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We can’t reduce the national debt without raising taxes

Have you paid your taxes yet? According to the IRS, most Americans have; only about 20 percent of tax filers wait until the last week they’re due to turn them in.

This year, those procrastinators get a couple of extra days. The IRS has extended the filing deadline to April 17 thanks to April 15 falling on Sunday.

The IRS says most of those filing this week have to write a check to the government, adding that most of the people qualifying for a refund have already filed.

Which makes sense, why wait until April to get money back from the government you weren’t supposed to pay.

But while that makes sense on an individual level, as national policy, it’s crazy.

According to the Tax Policy Center, about 46 percent of tax filers owe no federal income tax. Thanks to all the deductions and credits included in the 6,000-page U.S. Tax Code, nearly half of all tax filers don’t pay a tax.

That’s no way to fund a country.

Americans’ tax burden, according to an analysis in 2009 by USA TODAY, is at its lowest since the early 1950s. We’re paying fewer taxes than ever before, yet the government is spending money like sailors on shore leave.

There is this pernicious misbelief that nothing affects the economy more than taxes. Raise them and the economy goes down, lower them and the economy goes up.

It’s not true. Tax policy is one small part of an enormously complex American economy. President Reagan lowered taxes and the economy went up. Reagan raised taxes and the economy went up. George H.W Bush raised taxes and the economy went down. Bill Clinton raised taxes and the economy went up. George W. Bush lowered taxes and the economy crashed. Barrack Obama lowered taxes and the economy did nothing.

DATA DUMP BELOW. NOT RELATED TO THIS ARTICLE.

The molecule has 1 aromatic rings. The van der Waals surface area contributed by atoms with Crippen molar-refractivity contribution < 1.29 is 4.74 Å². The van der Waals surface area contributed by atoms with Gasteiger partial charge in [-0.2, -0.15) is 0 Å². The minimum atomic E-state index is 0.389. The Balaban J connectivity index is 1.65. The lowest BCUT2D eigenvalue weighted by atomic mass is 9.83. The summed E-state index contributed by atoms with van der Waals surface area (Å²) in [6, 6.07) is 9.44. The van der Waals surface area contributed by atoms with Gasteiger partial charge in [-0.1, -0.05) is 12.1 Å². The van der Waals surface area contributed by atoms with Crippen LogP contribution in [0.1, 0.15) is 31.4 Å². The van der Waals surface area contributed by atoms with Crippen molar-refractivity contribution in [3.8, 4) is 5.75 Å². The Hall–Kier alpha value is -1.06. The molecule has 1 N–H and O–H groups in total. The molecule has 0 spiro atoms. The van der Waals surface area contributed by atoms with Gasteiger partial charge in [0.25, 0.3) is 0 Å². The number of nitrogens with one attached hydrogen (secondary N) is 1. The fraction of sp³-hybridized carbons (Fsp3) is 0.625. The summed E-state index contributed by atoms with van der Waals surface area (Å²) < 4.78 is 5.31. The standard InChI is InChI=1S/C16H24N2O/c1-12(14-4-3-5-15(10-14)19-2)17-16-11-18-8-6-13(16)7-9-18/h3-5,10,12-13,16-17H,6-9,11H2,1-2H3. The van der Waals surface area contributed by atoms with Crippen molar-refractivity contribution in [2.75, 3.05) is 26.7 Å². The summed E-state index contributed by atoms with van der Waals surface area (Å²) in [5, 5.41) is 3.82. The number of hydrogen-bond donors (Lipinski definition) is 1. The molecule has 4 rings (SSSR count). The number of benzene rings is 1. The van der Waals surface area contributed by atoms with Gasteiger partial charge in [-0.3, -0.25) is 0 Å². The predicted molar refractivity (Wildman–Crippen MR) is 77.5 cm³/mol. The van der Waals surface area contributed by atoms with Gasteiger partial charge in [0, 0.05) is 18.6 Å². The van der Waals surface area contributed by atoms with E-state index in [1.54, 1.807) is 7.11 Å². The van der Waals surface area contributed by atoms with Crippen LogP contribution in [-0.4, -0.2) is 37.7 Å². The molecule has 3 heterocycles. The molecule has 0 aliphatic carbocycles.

See a pattern? Neither do we.

The only pattern you can see with all of these presidents is they spent more money than they took in. In the 31 years since Reagan took office, the government has spent more than it received in every year but one.

So now the national debt is a few billion dollars short of $16 trillion.

What do we do about it? The Republicans want to tax less and spend less. The Democrats want to tax some people more and some people less but spend the same (or more, who really knows since they haven’t proposed a budget). Neither of those will work.

The only plan that will work, Simpson-Bowles, named after former Sen. Alan Simpson and former Clinton chief of staff Erskine Bowles, would tax more and spend less.

Because it gores everyone’s ox, neither Democrats nor Republicans like it. So they didn’t pass it and debt continues to pile up while the Congress does nothing.

Nothing will have to become something soon. There is no way around the fact that we’re all going to have to pay for 30 years of profligacy.

One way or another, we’re all going to have to pay a tax.

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